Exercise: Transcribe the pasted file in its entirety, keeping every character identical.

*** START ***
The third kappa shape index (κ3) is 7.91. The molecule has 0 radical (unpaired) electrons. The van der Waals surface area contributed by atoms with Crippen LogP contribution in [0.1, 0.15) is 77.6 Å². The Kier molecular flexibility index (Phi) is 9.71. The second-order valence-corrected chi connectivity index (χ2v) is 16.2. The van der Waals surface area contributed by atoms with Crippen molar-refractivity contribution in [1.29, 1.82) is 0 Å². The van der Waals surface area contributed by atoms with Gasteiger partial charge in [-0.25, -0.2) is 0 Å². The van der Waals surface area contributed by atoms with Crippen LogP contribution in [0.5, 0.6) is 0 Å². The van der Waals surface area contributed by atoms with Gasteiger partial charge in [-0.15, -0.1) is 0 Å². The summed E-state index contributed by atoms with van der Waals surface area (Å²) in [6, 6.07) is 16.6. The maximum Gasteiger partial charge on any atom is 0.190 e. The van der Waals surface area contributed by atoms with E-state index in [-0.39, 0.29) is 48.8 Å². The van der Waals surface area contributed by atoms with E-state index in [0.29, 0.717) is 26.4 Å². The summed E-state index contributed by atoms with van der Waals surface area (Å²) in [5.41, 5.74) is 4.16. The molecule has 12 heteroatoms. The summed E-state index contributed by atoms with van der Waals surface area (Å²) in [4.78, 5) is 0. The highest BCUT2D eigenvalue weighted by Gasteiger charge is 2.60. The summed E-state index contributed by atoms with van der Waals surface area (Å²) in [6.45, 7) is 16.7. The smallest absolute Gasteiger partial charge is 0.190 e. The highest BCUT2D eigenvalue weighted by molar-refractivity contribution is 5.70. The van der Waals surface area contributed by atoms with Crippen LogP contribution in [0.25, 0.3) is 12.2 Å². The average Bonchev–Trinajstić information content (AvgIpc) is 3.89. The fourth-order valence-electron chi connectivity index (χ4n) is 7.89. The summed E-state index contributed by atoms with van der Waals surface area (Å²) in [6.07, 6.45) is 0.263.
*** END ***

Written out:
The third kappa shape index (κ3) is 7.91. The molecule has 0 radical (unpaired) electrons. The van der Waals surface area contributed by atoms with Crippen LogP contribution in [0.1, 0.15) is 77.6 Å². The Kier molecular flexibility index (Phi) is 9.71. The second-order valence-corrected chi connectivity index (χ2v) is 16.2. The van der Waals surface area contributed by atoms with Crippen molar-refractivity contribution in [1.29, 1.82) is 0 Å². The van der Waals surface area contributed by atoms with Gasteiger partial charge in [-0.25, -0.2) is 0 Å². The van der Waals surface area contributed by atoms with Crippen LogP contribution in [0.5, 0.6) is 0 Å². The van der Waals surface area contributed by atoms with Gasteiger partial charge in [-0.15, -0.1) is 0 Å². The summed E-state index contributed by atoms with van der Waals surface area (Å²) in [6, 6.07) is 16.6. The maximum Gasteiger partial charge on any atom is 0.190 e. The van der Waals surface area contributed by atoms with E-state index in [-0.39, 0.29) is 48.8 Å². The van der Waals surface area contributed by atoms with E-state index in [0.29, 0.717) is 26.4 Å². The summed E-state index contributed by atoms with van der Waals surface area (Å²) in [5.41, 5.74) is 4.16. The molecule has 12 heteroatoms. The summed E-state index contributed by atoms with van der Waals surface area (Å²) in [4.78, 5) is 0. The highest BCUT2D eigenvalue weighted by Gasteiger charge is 2.60. The summed E-state index contributed by atoms with van der Waals surface area (Å²) in [6.45, 7) is 16.7. The smallest absolute Gasteiger partial charge is 0.190 e. The highest BCUT2D eigenvalue weighted by molar-refractivity contribution is 5.70. The van der Waals surface area contributed by atoms with Crippen LogP contribution in [0.25, 0.3) is 12.2 Å². The average Bonchev–Trinajstić information content (AvgIpc) is 3.89. The fourth-order valence-electron chi connectivity index (χ4n) is 7.89. The summed E-state index contributed by atoms with van der Waals surface area (Å²) in [6.07, 6.45) is 0.263.